First, the world is an ENTIRELY different place than it was 60 years ago...I am a bit apathetic about comparisons of political motivations of then versus now.

As I said...our least in my humble opinion, should not be one of hawk or dove...but more like owl. Silent and watchful, but able to strike if the justification and reason merit it.

As a bit of FYI, I am a military, and combat veteran. If you had to pin me down and make a decision in this one...I would have to say I support. Saddam is right on par with Hitler, Stalin (who is by the way Saddam's idol) and some of the other more wonderful humans of the 20th century. Don't get me wrong...I think we need to adopt a fair policy. I for one am at the limit of tolerance with Israel. There constant colonization of land surrounding their borders is causing more problems in the middle east than we are ridding them of a ruthless and cruel regime. But again...just my viewpoint.

As I time I think we will probably learn where the fine line is if we are going to play "policeman". I hope we find it soon...and even hope more that we can be truly impartial if we are going to hold that sort of a position in this world.

I watched a really old movie this weekend called "The Day the Earth Stood Still." Very old...but the message is probably more meaningful now then it was when it was made.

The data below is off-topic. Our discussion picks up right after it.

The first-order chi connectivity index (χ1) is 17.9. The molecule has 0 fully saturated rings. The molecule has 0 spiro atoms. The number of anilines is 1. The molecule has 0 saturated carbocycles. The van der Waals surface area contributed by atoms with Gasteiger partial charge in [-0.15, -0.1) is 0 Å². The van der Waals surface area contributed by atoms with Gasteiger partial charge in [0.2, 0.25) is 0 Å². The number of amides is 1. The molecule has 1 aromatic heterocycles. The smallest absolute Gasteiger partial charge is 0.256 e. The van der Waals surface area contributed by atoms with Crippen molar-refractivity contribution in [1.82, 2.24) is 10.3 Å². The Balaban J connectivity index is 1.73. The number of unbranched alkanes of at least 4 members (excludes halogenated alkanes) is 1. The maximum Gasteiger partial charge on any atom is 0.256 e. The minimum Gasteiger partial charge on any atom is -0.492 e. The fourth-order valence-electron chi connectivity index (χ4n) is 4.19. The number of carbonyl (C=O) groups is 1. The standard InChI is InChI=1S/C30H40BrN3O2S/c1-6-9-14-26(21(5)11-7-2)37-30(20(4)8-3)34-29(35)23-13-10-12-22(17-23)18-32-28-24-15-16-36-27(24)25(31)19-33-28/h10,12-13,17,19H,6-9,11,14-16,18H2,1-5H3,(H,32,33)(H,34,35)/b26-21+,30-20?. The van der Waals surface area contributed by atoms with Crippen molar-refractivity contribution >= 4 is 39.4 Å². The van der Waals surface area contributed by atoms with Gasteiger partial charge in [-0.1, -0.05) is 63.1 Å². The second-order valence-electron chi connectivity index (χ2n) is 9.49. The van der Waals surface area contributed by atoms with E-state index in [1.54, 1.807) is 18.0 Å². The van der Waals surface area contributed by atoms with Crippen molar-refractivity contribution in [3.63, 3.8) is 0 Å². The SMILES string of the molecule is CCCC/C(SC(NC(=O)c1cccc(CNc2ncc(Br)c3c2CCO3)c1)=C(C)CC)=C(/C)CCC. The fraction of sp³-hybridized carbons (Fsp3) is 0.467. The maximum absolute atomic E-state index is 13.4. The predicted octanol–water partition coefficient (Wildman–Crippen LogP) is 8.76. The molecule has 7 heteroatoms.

Good points nmPdxMark
Mar 25, 2003 2:58 PM
Remember: I'd like to buy the world a Coke?Me Dot Org
Mar 25, 2003 1:52 PM
It's now "I'd like to the world to buy a Coke."
Physically here, but a less lovely Dream. nmOldEdScott
Mar 25, 2003 1:59 PM
Get real53T
Mar 25, 2003 2:08 PM
It will still be the best nation in the world by far. The only nation that would embed Al Jazera reporters in our front line units in Iraq.

You doves can go on all you want to about GWB's evil war, but I'm not buying it. I can still taste the concrete dust, and that's something I don't want to do again. If it means preemptive strikes against countries or associations that openly call for the death of America while building weapon systems, then I'm all for it.
Amen brother. I keep the post 9/11 vigor with me. nmNo_sprint
Mar 25, 2003 2:10 PM
Those are some pretty low standards.czardonic
Mar 25, 2003 2:17 PM